SYRACUSE — Second-graders in Julie Hays’ class at Syracuse Elementary School gathered on the floor with iPads in hand. They were about to try to solve math problems on the Kahoot website, a game based learning platform.
In another classroom in the same building, fifth-graders in Roger Brady’s class were also attempting to solve math problems. Only they were using their Chromebooks that flip and can function as a tablet or a device with a keyboard.
Digital learning has taken a big step within classrooms in the Wawasee Community School Corporation. Only a few months ago, a limited number of students had computers but now everyone does, as well as teachers. Grades kindergarten through third have iPads, four and five have Chromebooks and six through 12 have Chromebooks with touch screens.
Months of planning, discussing, testing various devices and contacting other school corporations where students have devices is now a reality. And there was a significant financial investment for the devices, as well as upgrading infrastructure in each school building. Wireless access points were installed, internet filters added and more.
Officially, it is known as the 1:1 initiative. Wawasee joins other nearby school districts with something similar in place including Whitko, Warsaw and Plymouth.
In Hays’ classroom, the students were excited because they could see almost immediately if they had the right answer as the website tracked responses. And Hays could see quickly who had not answered correctly or may have had trouble logging in.
Having a device for every student has opened doors. “Last year, we had seven (devices) to share,” Hays said. “Now everybody can participate. We can do a lot more with them than before.”
In Brady’s classroom, he has had to make a transition, but one occurring the last few years as more technology is incorporated into classrooms. “For six years I taught and never saw a computer,” he said. “Especially the last three to four years, it has been a real game changer.”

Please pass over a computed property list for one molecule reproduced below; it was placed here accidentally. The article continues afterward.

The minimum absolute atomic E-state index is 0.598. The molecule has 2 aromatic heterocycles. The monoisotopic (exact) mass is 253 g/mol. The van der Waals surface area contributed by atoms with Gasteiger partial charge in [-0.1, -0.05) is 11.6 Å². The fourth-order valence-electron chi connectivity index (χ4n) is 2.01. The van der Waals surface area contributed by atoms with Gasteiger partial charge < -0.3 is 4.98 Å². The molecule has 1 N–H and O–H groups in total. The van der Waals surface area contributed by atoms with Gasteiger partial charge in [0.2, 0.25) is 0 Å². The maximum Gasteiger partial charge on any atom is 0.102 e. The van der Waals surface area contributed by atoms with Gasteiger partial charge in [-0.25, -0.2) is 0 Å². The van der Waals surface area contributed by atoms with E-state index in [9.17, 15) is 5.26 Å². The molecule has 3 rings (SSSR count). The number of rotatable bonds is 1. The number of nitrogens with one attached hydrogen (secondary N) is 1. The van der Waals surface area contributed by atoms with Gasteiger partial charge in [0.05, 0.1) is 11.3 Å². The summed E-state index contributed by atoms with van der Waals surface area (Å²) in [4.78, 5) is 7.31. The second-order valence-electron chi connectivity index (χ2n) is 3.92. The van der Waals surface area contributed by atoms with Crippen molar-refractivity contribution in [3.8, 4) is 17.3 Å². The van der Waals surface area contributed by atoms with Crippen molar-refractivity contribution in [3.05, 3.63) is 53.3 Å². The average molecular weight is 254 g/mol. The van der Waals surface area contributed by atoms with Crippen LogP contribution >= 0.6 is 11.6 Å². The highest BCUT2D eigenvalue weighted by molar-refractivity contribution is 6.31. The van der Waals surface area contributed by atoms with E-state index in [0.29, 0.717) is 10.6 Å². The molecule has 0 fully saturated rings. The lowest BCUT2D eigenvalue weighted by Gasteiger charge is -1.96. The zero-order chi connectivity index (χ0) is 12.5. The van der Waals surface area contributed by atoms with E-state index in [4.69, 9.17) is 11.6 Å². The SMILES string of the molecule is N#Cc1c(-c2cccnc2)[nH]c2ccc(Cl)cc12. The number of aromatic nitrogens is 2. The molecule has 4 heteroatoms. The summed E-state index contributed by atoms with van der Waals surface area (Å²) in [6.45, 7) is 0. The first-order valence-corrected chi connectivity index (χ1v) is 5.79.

Brady noted he spent a lot of time planning this summer how he was going to incorporate the devices into his teaching. But, he said, “it (the initiative) is the right thing to do. There may be no paper or pencils at all in classrooms 10 years from now. The world is globally connected now. We aren’t just an isolated small school anymore.”
Younger teachers who tend to be more comfortable with technology have made the transition easier, he said. “There is always someone there to help,” he said.
Joy Goshert, director of instruction and curriculum for the Wawasee school district, said there have been glitches due to some internet filters not working properly, but she has already heard positive comments from some parents about the devices. They appreciate being able to access some of the programs used in teaching so they can see what their students are doing during the day.
Google is being used extensively, such as with Google Classroom where teachers can set up their classrooms and give assignments and then the students can turn in their assignments.
This is a transition time for teachers but during the summer classes and seminars were offered, technology coaches are available to help and videos and other online resources can be used too.
Goshert stressed the devices won’t be used 100 percent of the time in classrooms. “We are using a blended learning approach,” she said. “Students still need to learn to write and pick up books.”